BigTreeWalker

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Everything posted by BigTreeWalker

  1. Norse, can you say for sure that all those cougar kills are what they seem to be? And all the stumps are torn apart by bears? Do you find tracks identifying the animals at every location you find? Because I sure don't. One thing I have found in my studies is that cougar feeding sites and bigfoot feeding sites are very similar. More similar than any of the other animals.The point I was trying to make, at least in the area where we are going, is that there is enough evidence of foraging to include bigfoot. That IS what you were originally getting at. There are lots of smaller animals that no-one would even notice if they were being fed on. I know we don't find all the evidence of foraging that a cougar or a bear leave. The bones aren't piled all in one place (although I've heard it reported that such places have been found) and the ripped stumps are spread out over miles of territory. I've said it before, if bigfoot exists and has been living in the ecosystem for thousands of years then that same ecosystem would be able to sustain what you have decided has to be mass devastation just to stay fed. Their dietary requirements would not have changed in recent years. Other people have found similar evidence on bones as we have. I've contacted some. Sometimes I get a response, other times I'm still waiting. It may be a WAG but I think it's a reasonable one. Very similar to what I've calculated as well. For those that have a problem with those numbers, divide it by 200 instead. You still get some interesting numbers. Another thing I thought I would mention is that no, we are not tripping over bones everywhere. We walk through the forest spread out like a search and rescue team to see what we can find. Sometimes it works, most of the time we find very little. And no Finding Bigfoot wouldn't. We've never found any bones in the dark. That's a daylight process.
  2. Let's be honest here and look at some numbers for known animals. Cougars kill the same amount of deer per year as Norseman's estimate for a bigfoot requirement. In areas such as WA state were cougars are known to fill every available niche of habitat that fits their needs, how many cougar kills has anyone found to support those numbers? There are a lot more bear numbers in the state than cougars. Does anyone consistently find evidence of all those bears foraging for whatever it is they are finding to eat? Are we able to tell the difference between the above mentioned animals and bigfoot when evidence of feeding behavior is found? In the area we research we have found over two dozen elk and deer kills now. The age of these sites are within the last two or three years. Some show the evidence we are looking for in possible bigfoot feeding behavior. Elk are a lot bigger than deer so the requirement for animals killed is a lot less than would be required if deer were the only prey. This area is about 2 square miles. So if it's a cougar doing all this killing and feeding it's only about a 50th or less of a cougar's range. Makes me wonder how much we haven't found in a larger area. So with those numbers and considering a larger area, there is more than enough evidence to support a couple cougars (male and female, since only their ranges overlap), some scavenging black bears and a few bigfoot as well. So I beg to differ when it's said there is no evidence of feeding. I have no idea what the bigfoot population is but look at it this way; when researcher encounters, sightings and finding fresh evidence occur at the same time over large widespread areas it is not the same individuals we are seeing or experiencing. Unless portals are coming into play.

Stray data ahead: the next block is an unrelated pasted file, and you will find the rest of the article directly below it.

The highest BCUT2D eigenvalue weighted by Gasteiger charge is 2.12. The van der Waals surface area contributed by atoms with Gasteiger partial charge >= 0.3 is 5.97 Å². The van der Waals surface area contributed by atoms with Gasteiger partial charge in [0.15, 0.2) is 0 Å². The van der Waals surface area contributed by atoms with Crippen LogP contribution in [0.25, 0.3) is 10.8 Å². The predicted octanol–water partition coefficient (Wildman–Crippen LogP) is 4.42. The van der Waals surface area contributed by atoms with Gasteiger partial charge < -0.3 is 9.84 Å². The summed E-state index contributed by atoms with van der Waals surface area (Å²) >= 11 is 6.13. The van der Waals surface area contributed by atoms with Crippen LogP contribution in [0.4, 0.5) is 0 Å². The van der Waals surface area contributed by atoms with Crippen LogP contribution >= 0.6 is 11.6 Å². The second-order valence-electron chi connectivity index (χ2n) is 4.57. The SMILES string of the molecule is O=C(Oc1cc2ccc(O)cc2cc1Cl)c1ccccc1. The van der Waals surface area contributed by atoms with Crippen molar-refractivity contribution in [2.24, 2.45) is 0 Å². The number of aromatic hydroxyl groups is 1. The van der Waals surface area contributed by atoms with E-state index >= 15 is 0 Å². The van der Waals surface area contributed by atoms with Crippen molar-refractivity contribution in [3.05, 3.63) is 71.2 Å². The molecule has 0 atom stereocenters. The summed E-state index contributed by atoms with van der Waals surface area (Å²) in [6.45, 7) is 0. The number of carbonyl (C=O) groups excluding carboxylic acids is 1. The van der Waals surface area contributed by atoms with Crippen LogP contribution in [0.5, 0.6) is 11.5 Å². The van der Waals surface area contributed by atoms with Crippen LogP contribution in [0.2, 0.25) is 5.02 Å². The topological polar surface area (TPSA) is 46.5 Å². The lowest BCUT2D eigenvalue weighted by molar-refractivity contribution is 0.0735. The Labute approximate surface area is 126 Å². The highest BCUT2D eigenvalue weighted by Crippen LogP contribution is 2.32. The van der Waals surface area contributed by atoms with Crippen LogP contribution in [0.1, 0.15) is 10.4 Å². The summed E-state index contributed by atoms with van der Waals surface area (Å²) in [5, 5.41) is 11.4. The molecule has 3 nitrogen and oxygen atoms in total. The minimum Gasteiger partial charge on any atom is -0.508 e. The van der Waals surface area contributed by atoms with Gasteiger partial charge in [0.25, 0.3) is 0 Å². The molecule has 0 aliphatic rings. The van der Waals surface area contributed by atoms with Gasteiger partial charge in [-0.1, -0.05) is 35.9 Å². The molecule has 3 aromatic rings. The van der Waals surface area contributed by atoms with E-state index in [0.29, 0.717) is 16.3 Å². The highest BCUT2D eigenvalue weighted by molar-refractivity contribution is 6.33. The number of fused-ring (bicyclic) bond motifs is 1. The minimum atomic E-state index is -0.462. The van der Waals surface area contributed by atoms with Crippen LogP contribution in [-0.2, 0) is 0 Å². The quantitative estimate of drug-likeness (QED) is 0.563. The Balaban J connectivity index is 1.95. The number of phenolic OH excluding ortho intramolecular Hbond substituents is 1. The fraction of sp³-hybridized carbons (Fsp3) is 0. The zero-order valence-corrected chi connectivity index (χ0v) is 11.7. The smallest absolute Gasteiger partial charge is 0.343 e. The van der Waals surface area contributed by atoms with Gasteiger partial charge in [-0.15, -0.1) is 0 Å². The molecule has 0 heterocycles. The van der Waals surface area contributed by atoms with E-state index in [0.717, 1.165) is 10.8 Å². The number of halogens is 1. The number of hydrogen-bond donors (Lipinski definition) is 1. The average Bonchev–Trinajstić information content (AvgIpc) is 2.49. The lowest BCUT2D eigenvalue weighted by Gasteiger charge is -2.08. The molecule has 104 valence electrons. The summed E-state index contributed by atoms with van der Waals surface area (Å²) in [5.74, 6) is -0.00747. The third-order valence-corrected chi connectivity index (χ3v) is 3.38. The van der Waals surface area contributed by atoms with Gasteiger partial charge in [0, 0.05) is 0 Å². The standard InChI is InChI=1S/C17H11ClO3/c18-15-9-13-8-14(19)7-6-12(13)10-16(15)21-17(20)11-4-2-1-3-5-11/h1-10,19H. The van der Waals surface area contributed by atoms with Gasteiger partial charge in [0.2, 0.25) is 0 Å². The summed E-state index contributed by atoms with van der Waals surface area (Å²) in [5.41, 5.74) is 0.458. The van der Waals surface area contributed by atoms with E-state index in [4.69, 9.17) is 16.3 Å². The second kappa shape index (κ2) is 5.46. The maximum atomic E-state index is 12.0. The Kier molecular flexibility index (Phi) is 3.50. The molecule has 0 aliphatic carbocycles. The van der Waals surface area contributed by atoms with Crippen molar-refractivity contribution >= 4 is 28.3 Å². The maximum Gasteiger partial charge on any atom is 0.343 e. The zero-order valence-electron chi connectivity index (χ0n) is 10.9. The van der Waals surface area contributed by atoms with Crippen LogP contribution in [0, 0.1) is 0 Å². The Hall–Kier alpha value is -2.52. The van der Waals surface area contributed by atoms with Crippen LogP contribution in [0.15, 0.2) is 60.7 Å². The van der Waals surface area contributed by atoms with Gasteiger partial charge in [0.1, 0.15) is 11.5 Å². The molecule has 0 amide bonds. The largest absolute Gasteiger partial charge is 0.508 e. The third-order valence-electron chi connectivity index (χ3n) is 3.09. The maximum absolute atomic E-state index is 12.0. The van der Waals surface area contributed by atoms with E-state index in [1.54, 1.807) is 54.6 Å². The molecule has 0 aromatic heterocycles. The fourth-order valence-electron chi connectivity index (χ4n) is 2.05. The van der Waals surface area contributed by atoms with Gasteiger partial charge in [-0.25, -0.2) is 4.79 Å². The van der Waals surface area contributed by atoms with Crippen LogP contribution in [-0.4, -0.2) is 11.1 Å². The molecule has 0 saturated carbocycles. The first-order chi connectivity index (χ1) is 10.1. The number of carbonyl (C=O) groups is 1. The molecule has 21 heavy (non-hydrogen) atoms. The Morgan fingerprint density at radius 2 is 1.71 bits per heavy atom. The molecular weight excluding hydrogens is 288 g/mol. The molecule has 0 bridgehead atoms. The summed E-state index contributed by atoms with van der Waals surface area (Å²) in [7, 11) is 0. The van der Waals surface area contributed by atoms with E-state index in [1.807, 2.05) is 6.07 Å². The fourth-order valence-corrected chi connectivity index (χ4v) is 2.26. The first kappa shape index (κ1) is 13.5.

3. The mental picture I got of the area around the cast was dry according to Thom Powell's account. The fruit was placed in the center of a drying up mud hole. Meaning approach to the spot without leaving tracks would have been fairly easy except near the center of the mud hole. As many here have brought up, no elk tracks in the center of the lay is very telling that it wasn't an elk. I mentioned hair patterns as Joe mentioned above near the beginning of this thread. Elk hair patterns should have been fairly easy to determine. Don't fall into the erroneous idea that bigfoot leave tracks everywhere they go. If we are walking through an area and not leaving any tracks, bigfoot probably wouldn't either. You would be very hard pressed to track a bear very far through the forest in the PNW. The same holds true with any animal with padded feet. You will find an occasional track in the dust or a soft spot now and then but that's about it. If the skookum cast was surrounded by dry ground it would be hard to find tracks of anything but elk.